The lighting interacts at regular intervals with the video production: when the lighting is dimmed, the focus is on the video. When the projection area becomes transparent again, the exhibits become the visual focus once more.

The Hat Tornado on the fifth floor represents the focal point of the exhibition and symbolizes the fashion context and export of hats throughout the world. Numerous white head-coverings spiraling up along a metal rod high into the room produce a striking effect which is amplified by cold and warm lights. To illuminate the Hat Tornado, ASC used PUNTO built-in lights made by Eigenart, power-LED miniature spotlights that are almost invisible yet produce a high output. Gallery CC spotlights were also fitted to three-phase busbars beneath the round podium to provide floor lighting.

Large-format photographs around the room reflect the fashion context and depict chronologically corresponding themes that are scenically arranged on the back of the photo-walls. The illuminated cases surrounding these large-scale graphical displays were fitted with rigid LED profile strips made by Richter Lighting Technologies. These in turn are equipped with warm and cold white LEDs so that the color temperature can be adapted to whatever is being exhibited. There are also numerous table display cabinets equipped with integrated Hera LED lighting components.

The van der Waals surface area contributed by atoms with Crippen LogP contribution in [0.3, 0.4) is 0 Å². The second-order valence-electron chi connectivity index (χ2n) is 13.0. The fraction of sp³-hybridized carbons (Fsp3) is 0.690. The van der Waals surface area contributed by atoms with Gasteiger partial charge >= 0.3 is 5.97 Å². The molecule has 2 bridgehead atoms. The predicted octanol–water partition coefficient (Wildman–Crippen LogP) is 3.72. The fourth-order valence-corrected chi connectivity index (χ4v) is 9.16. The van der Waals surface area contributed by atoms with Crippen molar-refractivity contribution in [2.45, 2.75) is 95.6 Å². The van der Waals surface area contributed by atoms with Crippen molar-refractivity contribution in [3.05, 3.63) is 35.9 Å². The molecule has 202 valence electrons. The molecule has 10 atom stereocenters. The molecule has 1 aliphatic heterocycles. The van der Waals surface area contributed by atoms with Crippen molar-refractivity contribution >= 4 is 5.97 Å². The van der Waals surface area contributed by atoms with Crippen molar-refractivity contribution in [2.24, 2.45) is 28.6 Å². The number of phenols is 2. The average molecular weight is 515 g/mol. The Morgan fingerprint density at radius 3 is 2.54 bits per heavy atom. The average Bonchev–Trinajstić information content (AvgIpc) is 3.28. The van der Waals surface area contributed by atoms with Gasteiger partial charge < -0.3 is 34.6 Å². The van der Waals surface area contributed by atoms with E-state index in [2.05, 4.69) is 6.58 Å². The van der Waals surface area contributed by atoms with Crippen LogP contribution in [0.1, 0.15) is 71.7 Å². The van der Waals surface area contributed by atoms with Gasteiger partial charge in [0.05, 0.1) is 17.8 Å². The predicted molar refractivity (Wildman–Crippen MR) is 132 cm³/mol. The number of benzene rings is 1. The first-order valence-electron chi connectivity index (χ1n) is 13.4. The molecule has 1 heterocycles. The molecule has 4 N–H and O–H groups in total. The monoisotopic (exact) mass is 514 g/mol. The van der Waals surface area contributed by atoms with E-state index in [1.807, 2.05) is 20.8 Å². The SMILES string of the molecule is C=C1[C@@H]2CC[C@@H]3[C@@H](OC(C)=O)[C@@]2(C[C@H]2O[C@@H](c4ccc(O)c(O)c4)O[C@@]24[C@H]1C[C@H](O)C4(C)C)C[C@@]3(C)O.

Questions? We’ll gladly assist.

  • Hutmuseum_1704_Slide_01.jpg

    German Lindenberg Hat Museum

    A journey into the world of hat fashion and through its history. ASC exhibition lighting illuminates large-scale photography, display cabinets, and exhibits.

  • Hutmuseum_0914_Slide_01.jpg

    German Lindenberg Hat Museum

    The Hat Tornado and its scintillating interplay between light and shadow provides artistic stimulus to the exhibition room.

  • Hutmuseum_1577_Slide_01.jpg

    German Lindenberg Hat Museum

    Especially presented artificial lighting emphasizes the exhibited pieces and heightens the experience factor. Lighting guides the observer’s sight, produces emphases in the room, and focuses on exhibits.